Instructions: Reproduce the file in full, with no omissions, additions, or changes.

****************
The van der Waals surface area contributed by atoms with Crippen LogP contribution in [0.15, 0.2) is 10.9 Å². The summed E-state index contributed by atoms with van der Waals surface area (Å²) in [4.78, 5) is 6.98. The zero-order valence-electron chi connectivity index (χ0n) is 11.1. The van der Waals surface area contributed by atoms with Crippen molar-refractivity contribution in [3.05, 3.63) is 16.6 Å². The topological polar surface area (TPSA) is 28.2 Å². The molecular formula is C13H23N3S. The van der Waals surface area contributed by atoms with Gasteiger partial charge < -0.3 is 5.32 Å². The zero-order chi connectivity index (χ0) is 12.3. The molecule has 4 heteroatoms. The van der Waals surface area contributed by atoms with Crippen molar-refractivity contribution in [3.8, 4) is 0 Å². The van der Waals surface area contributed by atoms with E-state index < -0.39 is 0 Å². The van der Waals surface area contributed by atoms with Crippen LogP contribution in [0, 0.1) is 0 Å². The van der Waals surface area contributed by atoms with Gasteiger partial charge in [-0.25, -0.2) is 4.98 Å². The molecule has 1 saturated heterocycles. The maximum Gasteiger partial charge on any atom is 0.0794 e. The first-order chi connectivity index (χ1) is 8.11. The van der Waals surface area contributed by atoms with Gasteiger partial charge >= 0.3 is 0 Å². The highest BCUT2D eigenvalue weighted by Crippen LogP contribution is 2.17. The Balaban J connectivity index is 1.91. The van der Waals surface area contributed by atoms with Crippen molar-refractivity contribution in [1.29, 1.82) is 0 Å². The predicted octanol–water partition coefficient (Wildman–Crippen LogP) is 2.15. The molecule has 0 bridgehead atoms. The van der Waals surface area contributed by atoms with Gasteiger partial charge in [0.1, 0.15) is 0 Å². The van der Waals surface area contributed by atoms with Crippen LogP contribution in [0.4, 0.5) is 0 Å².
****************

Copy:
The van der Waals surface area contributed by atoms with Crippen LogP contribution in [0.15, 0.2) is 10.9 Å². The summed E-state index contributed by atoms with van der Waals surface area (Å²) in [4.78, 5) is 6.98. The zero-order valence-electron chi connectivity index (χ0n) is 11.1. The van der Waals surface area contributed by atoms with Crippen molar-refractivity contribution in [3.05, 3.63) is 16.6 Å². The topological polar surface area (TPSA) is 28.2 Å². The molecular formula is C13H23N3S. The van der Waals surface area contributed by atoms with Gasteiger partial charge < -0.3 is 5.32 Å². The zero-order chi connectivity index (χ0) is 12.3. The molecule has 4 heteroatoms. The van der Waals surface area contributed by atoms with Crippen molar-refractivity contribution in [3.8, 4) is 0 Å². The van der Waals surface area contributed by atoms with E-state index < -0.39 is 0 Å². The van der Waals surface area contributed by atoms with Crippen LogP contribution in [0, 0.1) is 0 Å². The van der Waals surface area contributed by atoms with Gasteiger partial charge in [-0.25, -0.2) is 4.98 Å². The molecule has 1 saturated heterocycles. The maximum Gasteiger partial charge on any atom is 0.0794 e. The first-order chi connectivity index (χ1) is 8.11. The van der Waals surface area contributed by atoms with Gasteiger partial charge >= 0.3 is 0 Å². The highest BCUT2D eigenvalue weighted by Crippen LogP contribution is 2.17. The Balaban J connectivity index is 1.91. The van der Waals surface area contributed by atoms with Crippen molar-refractivity contribution in [1.29, 1.82) is 0 Å². The predicted octanol–water partition coefficient (Wildman–Crippen LogP) is 2.15. The molecule has 0 bridgehead atoms. The van der Waals surface area contributed by atoms with Gasteiger partial charge in [0.1, 0.15) is 0 Å². The van der Waals surface area contributed by atoms with Crippen LogP contribution in [0.4, 0.5) is 0 Å².